Adele really blew it. That might be hard to believe with 15 million copies of 25 sold across the globe in just over two months, but the megastar let two of Sia Furler’s most bombastic and brilliant songs slip through her hands. Both kicked loose on Sia’s epically strange Saturday Night Live performance last November: the piano-driven “Bird Set Free” and pulsating battle cry of “Alive” (on which the British songstress shares a songwriting credit, along with Tobias Jesso Jr.). The songs reach for the rafters and end up in another galaxy instead. Half the tracks on 25 turn pallid when stacked against the pair, both of which recall the soul-gripping “Rolling in the Deep” — and we all know how that little ditty turned out.
Why Adele chose to chuck the songs may remain a mystery. Fortunately, Sia salvaged the songs from the garbage bin for her seventh studio release. Strangely, so many of the in-demand Aussie songwriter’s compositions got discarded by today’s Top 40 A-listers that she reached into that overcrowded dumpster and decided to make an album of nothing but rejects. A goofy premise for sure, but when you’re writing hits like the trance-like “Diamonds” for Rihanna in 14 minutes flat, there’s probably more quality material than divas to go around.
Unlike her brashly honest and personal 2014 breakthrough 1000 Forms of Fear, which yielded the glitter-and-guts Grammy-nominated “Chandelier”, This Is Acting partially concedes to emotional detachment. The title itself is a nod to Sia’s exercise of crawling into the skin of the artist she’s writing for as a hired hand. This pretending, or acting, allows the song to resonate with the pop darling in question while nabbing Sia a fat paycheck. Her eerie ability to tap into the essence of Beyoncé or Katy Perry makes the game of guessing which star she was shooting for super easy.
The “Rhythm Is Gonna Get You”-esque tribal beats of “Move Your Body” point a seductive finger to Shakira. She even curls her voice to resemble the Colombian hip-shaker. It’s not hard to imagine Queen B’s wind-blown tresses swaying in time to “Footprints”. Maybe the lyrics — familiar to any rosary-carrying Catholic — were a hard sell: “I saw only two footprints in the sand/ Thought you’d abandoned me/ Let go of my hand, but you were carrying me/ Carrying me to safety.” Surely Christian radio needs hits, too.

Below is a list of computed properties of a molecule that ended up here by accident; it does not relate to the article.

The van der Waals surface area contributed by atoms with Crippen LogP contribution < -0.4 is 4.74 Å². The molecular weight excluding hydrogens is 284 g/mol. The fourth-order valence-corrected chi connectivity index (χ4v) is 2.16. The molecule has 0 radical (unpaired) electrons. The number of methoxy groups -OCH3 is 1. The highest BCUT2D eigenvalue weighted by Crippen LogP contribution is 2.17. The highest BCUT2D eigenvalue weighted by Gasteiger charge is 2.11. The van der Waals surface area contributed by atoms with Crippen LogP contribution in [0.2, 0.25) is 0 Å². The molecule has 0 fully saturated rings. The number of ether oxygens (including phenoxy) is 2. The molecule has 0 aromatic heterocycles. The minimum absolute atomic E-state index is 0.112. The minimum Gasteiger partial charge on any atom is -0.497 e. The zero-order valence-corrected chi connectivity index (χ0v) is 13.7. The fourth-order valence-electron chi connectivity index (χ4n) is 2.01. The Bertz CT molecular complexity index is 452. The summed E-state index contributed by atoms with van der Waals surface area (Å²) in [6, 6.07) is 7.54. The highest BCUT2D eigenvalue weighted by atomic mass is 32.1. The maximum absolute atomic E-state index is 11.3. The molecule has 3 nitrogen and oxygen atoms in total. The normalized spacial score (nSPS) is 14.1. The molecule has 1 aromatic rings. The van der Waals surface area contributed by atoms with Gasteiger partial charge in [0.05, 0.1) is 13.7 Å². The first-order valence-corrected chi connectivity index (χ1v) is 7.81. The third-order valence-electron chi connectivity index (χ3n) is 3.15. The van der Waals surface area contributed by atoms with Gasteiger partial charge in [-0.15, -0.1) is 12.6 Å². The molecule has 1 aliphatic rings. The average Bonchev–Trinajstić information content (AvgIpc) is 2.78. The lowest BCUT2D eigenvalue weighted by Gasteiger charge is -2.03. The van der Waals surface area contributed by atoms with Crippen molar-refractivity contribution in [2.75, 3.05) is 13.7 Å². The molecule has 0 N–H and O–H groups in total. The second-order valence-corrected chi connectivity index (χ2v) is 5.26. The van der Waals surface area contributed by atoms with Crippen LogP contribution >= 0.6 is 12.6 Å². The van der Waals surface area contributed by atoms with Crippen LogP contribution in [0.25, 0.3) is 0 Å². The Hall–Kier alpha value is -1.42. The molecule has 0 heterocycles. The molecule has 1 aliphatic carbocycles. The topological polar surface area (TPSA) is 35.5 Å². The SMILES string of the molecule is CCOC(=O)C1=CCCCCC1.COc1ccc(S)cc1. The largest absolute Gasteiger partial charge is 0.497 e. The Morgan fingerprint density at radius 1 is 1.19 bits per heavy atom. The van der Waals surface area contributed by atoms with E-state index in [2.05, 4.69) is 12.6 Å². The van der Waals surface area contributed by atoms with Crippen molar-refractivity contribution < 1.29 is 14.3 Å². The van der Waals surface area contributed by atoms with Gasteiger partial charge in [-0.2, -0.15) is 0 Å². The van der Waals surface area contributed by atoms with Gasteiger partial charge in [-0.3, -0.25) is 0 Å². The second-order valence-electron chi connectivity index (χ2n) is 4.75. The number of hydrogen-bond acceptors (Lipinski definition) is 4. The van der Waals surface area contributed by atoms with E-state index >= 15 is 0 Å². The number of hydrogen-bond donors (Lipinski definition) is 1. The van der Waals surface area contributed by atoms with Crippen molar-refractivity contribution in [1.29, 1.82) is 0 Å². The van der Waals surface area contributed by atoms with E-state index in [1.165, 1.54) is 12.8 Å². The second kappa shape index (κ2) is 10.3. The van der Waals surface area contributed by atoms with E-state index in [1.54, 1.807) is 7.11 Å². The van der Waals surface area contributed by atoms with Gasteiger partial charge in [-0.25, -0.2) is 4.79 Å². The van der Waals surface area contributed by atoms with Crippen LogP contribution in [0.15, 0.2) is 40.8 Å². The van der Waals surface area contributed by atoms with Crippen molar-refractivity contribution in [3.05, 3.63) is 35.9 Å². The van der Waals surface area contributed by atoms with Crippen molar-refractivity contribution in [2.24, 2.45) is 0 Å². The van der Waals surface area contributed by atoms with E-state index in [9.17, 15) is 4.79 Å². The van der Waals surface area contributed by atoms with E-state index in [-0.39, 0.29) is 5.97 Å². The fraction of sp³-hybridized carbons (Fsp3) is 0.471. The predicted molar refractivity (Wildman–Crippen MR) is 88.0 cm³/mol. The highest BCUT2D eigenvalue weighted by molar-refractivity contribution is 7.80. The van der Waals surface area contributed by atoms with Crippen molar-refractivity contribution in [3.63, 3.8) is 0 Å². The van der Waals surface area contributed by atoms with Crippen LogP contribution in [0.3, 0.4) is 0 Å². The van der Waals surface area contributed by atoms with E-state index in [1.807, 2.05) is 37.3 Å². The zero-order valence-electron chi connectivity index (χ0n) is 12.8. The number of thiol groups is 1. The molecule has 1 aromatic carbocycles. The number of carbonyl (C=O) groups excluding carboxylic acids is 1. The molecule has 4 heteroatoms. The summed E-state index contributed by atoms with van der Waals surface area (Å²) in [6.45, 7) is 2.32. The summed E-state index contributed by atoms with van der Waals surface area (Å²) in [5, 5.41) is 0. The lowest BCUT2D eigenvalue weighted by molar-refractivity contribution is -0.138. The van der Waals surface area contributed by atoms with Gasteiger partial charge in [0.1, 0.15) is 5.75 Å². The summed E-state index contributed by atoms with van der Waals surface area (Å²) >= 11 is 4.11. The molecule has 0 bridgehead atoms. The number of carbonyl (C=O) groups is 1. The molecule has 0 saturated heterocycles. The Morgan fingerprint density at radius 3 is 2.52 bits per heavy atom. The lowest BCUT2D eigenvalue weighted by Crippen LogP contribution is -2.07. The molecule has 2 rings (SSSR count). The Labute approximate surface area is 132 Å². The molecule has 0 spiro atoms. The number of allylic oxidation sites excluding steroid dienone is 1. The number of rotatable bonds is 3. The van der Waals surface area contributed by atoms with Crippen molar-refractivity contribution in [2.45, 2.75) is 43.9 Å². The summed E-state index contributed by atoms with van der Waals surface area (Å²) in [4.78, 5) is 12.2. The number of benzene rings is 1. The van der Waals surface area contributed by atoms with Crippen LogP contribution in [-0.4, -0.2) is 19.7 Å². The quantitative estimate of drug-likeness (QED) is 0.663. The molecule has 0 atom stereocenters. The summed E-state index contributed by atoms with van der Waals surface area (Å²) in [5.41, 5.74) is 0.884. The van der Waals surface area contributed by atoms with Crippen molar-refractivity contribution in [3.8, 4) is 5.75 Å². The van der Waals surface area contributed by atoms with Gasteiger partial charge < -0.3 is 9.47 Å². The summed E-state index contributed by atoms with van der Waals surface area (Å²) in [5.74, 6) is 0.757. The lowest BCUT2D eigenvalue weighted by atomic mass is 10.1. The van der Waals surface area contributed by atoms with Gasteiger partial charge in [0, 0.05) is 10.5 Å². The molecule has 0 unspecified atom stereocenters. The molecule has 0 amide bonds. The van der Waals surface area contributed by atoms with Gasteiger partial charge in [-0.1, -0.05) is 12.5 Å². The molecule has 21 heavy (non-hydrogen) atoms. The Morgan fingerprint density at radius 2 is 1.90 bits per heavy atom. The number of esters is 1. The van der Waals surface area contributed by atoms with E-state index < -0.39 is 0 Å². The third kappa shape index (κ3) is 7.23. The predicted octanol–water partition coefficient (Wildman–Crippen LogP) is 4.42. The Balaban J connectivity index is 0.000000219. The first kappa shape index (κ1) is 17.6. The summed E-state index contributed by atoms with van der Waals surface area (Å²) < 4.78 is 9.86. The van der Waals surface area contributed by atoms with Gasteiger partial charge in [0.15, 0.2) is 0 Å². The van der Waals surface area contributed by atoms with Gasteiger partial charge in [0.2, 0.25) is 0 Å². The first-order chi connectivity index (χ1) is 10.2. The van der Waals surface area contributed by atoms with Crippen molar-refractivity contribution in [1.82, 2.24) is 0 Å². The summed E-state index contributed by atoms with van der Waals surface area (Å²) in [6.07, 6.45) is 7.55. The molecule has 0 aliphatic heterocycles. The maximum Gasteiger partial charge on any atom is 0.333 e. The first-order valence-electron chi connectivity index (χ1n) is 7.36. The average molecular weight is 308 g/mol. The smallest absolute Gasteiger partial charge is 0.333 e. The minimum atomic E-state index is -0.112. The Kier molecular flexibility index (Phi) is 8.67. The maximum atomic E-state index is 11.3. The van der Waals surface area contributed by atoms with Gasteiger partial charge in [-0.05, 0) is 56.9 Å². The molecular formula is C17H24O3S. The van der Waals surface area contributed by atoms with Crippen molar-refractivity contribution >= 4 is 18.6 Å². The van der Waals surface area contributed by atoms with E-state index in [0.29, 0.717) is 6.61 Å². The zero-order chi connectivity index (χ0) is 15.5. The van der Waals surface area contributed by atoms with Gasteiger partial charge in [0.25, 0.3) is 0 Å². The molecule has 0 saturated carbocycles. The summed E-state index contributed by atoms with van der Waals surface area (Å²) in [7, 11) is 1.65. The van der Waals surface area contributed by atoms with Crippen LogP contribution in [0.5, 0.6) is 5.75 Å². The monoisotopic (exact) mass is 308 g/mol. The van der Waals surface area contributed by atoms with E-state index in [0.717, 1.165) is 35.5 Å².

The forceful, stomping “Unstoppable” seems tailor-made for Rihanna, with its sassy declaration of empowerment and fast and furious automobile imagery: “I’m unstoppable/ I’m a Porsche with no brakes/ I’m invincible/ Yeah, I win every single game.” Party anthem “Cheap Thrills”, with its marching band drums filtered through a robotic merengue thump, also fits RiRi like a bedazzled glove. The swift build-up to a full-throttle chorus defines Sia (as well as her durable foils Greg Kurstin and Chris Braide) and pays off as often as Michael Jordan in the ‘90s.
It’s easy to brush off what she’s doing or call it formulaic. Even Sia sometimes rolls her eyes at her own pop music output, telling Rolling Stone she considers past successes like “Titanium” and “Wild Ones” “terribly, terribly cheesy.” But a good, smart pop song is no joke. Simplicity isn’t the enemy. And while Sia’s lines wear a badge of effortlessness, her ripe voice lends gravitas to these “victim to victory” ballads (as the notoriously media-shy singer characterized them to the New York Times in a rare sit-down).
An idiosyncratic belter, Sia sings without manners. She summarizes her aesthetic perfectly on “Bird Set Free”: “And I don’t care if I sing off key/ I find myself in my melodies/ I sing for love, I sing for me/ I shout it out like a bird set free.” The feverish way she contorts her voice will either clutch your heart in a death grip or soothe a taxed psyche. More impressively, she conveys liberty, stamina, agony, yearning, and devotion without the crutch of language.
“One Million Bullets”, the album’s only selection considered too precious by the singer to pitch to others, finds her voice ripping at the seams in pledging complete fidelity to a lover by swearing she’d stand on the other side of a loaded weapon to protect their union. Then, faster than a bullet can leave the gun’s barrel, she sheds the cocky stance to meekly purr, “How many would you take?” It’s a welcome vulnerable moment on an album filled with riveting pomp and circumstance.
Essential Tracks: “Bird Set Free”, “Alive”